The House of Representatives on Thursday condemned the prevailing situation in prison facilities across the country, where more than two-thirds of inmates have not been convicted.
The lawmakers said the prisons are uninhabitable and inmates are languishing in them even though that have yet to be convicted of the offences for which they were accused.
The lamentation came when lawmakers debated the situation of Nigerian prisons at Thursday’s plenary with a view to proffering solutions.
The situation was brought to lawmakers’ attention under a motion by Emeka Anohu from Anambra State.
Mr. Anohu said the delay in prosecuting crime suspects by concerned authorities had deprived many inmates the opportunity to go through correctional activities, which is the essence of a prison sentence.
“Owing to poor facilities and lack of logistics, the prison authorities often fail to convey inmates to courts for trials which adds to delay in disposal of their cases,” Mr. Anohu said.
“They have to remain in prison facilities that lack basic correctional officers and tools that would enable inmates prepare for their re- integration into the society upon their release.”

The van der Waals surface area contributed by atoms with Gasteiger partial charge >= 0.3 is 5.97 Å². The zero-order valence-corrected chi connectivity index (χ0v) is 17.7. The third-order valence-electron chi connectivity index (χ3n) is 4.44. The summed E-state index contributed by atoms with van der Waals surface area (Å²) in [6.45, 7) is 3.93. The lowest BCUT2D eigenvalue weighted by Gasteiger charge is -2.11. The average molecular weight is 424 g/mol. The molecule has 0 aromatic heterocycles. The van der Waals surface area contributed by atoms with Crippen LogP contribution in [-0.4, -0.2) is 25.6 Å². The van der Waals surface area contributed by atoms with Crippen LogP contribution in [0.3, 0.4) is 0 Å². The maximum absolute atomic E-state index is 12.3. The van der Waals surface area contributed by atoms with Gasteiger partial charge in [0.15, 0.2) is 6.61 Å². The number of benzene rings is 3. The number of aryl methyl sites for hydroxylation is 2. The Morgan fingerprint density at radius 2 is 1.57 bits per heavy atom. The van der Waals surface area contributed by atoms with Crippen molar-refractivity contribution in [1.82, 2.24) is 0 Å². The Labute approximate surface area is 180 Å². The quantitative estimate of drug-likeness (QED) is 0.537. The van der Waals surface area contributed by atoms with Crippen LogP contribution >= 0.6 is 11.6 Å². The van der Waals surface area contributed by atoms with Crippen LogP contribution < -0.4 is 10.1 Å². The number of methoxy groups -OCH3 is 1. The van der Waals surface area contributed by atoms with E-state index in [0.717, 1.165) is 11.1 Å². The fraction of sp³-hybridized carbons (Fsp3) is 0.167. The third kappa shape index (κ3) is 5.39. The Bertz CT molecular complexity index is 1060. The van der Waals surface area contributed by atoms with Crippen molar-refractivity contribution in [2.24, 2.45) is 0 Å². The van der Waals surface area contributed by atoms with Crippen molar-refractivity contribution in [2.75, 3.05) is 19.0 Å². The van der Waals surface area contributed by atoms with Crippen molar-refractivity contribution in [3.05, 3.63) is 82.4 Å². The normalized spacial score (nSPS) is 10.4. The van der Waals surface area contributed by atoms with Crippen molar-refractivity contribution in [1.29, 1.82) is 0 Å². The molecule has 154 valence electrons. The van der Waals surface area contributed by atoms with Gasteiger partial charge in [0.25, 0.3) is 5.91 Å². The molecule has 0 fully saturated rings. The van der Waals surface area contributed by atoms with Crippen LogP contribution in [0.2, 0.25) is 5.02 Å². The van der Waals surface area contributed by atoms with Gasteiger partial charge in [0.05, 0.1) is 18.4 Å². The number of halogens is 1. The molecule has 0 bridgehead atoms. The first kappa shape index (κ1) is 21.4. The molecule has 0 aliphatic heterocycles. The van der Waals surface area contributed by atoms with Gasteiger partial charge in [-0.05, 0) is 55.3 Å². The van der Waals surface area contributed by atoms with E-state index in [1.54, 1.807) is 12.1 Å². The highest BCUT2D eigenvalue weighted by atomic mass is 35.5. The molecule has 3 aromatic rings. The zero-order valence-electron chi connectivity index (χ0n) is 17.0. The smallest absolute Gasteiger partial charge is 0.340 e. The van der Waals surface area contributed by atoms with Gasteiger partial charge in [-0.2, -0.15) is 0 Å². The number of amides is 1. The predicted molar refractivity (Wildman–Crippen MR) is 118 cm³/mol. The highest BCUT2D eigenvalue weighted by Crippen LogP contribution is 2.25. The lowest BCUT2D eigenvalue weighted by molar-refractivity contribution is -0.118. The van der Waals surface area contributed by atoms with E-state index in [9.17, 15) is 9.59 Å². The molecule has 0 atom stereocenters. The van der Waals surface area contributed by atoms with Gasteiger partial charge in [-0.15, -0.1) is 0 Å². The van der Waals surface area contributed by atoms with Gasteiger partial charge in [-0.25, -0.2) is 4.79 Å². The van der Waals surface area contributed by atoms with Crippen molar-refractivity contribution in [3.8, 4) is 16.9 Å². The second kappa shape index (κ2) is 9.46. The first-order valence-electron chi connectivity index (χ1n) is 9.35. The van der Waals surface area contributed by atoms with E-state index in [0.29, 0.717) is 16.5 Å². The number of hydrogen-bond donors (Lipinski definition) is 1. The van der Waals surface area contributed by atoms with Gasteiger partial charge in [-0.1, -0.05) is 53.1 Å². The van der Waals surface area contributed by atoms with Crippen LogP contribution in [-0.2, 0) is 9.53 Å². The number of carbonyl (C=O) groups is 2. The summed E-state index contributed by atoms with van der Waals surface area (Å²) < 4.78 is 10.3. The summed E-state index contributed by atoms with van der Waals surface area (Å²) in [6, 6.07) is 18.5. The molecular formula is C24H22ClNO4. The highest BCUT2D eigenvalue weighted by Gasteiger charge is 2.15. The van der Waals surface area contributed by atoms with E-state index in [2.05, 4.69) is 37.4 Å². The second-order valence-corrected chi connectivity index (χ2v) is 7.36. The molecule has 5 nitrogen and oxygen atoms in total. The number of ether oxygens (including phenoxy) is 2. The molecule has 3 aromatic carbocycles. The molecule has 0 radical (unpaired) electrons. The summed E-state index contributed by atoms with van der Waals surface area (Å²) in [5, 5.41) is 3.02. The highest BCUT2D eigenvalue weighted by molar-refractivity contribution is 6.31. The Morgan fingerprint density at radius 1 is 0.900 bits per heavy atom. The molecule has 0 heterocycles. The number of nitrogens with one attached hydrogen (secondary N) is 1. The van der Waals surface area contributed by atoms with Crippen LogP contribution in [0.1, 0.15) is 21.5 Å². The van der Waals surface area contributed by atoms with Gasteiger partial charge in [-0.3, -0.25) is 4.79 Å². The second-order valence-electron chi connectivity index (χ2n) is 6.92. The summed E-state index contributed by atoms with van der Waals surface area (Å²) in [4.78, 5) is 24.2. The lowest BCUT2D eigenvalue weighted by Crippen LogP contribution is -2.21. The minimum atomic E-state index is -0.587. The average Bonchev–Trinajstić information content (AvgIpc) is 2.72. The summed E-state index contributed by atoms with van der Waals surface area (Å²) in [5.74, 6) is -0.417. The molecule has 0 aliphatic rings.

“Most of the prisons lack basic amenities like portable water, proper waste disposal system, blessings, etc, a situation that exposes them to contacting various ailments.”
Supporting the motion, Prestige Ossy, an APGA lawmaker from Abia State, said it is worrisome that there are 39,000 awaiting trial out of 56,000 inmates in the country.
“A visit to any prison and you will see man’s inhumanity to man. There are no fans, mattresses, the floor is not plastered; there is no access to lawyers, no vehicles to go to court.
“We can’t allow this to continue. There is big men prison and another for the common man. The one for the big men is well kept, but the other is terrible. It’s a breeding haven for criminals,” Mr. Ossy said.
Mr. Anohu, therefore, urged his colleagues to approve his motion seeking to compel the Federal Ministry of Interior and the management of the Nigerian Prisons Service to find solutions to the crisis.
The motion was unanimously approved by lawmakers who approved an ad-hoc committee that would interface with the ministry officials and report back to the House within six weeks.